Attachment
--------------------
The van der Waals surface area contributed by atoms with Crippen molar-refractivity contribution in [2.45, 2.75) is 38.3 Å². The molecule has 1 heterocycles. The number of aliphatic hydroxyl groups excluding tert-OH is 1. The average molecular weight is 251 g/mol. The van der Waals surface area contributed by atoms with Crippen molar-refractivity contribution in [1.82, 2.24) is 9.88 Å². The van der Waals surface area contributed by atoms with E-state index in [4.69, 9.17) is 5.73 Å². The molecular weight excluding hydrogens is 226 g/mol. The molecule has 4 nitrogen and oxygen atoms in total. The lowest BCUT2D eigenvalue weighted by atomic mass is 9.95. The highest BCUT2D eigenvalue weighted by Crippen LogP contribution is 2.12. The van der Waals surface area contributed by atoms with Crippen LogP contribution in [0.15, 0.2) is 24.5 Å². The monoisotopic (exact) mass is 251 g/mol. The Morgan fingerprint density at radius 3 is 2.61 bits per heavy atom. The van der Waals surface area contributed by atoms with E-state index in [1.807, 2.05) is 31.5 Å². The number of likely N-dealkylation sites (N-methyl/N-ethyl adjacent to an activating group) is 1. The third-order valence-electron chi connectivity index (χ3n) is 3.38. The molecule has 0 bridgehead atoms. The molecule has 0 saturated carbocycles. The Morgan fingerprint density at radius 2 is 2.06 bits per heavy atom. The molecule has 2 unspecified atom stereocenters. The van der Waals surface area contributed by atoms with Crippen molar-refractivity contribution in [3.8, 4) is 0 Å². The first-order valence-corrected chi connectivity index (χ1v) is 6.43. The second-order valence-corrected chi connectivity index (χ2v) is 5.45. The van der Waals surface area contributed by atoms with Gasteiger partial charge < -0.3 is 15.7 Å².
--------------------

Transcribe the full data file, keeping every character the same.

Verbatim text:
The van der Waals surface area contributed by atoms with Crippen molar-refractivity contribution in [2.45, 2.75) is 38.3 Å². The molecule has 1 heterocycles. The number of aliphatic hydroxyl groups excluding tert-OH is 1. The average molecular weight is 251 g/mol. The van der Waals surface area contributed by atoms with Crippen molar-refractivity contribution in [1.82, 2.24) is 9.88 Å². The van der Waals surface area contributed by atoms with E-state index in [4.69, 9.17) is 5.73 Å². The molecular weight excluding hydrogens is 226 g/mol. The molecule has 4 nitrogen and oxygen atoms in total. The lowest BCUT2D eigenvalue weighted by atomic mass is 9.95. The highest BCUT2D eigenvalue weighted by Crippen LogP contribution is 2.12. The van der Waals surface area contributed by atoms with Crippen LogP contribution in [0.15, 0.2) is 24.5 Å². The monoisotopic (exact) mass is 251 g/mol. The Morgan fingerprint density at radius 3 is 2.61 bits per heavy atom. The van der Waals surface area contributed by atoms with E-state index in [1.807, 2.05) is 31.5 Å². The number of likely N-dealkylation sites (N-methyl/N-ethyl adjacent to an activating group) is 1. The third-order valence-electron chi connectivity index (χ3n) is 3.38. The molecule has 0 bridgehead atoms. The molecule has 0 saturated carbocycles. The Morgan fingerprint density at radius 2 is 2.06 bits per heavy atom. The molecule has 2 unspecified atom stereocenters. The van der Waals surface area contributed by atoms with Crippen molar-refractivity contribution in [3.8, 4) is 0 Å². The first-order valence-corrected chi connectivity index (χ1v) is 6.43. The second-order valence-corrected chi connectivity index (χ2v) is 5.45. The van der Waals surface area contributed by atoms with Gasteiger partial charge < -0.3 is 15.7 Å².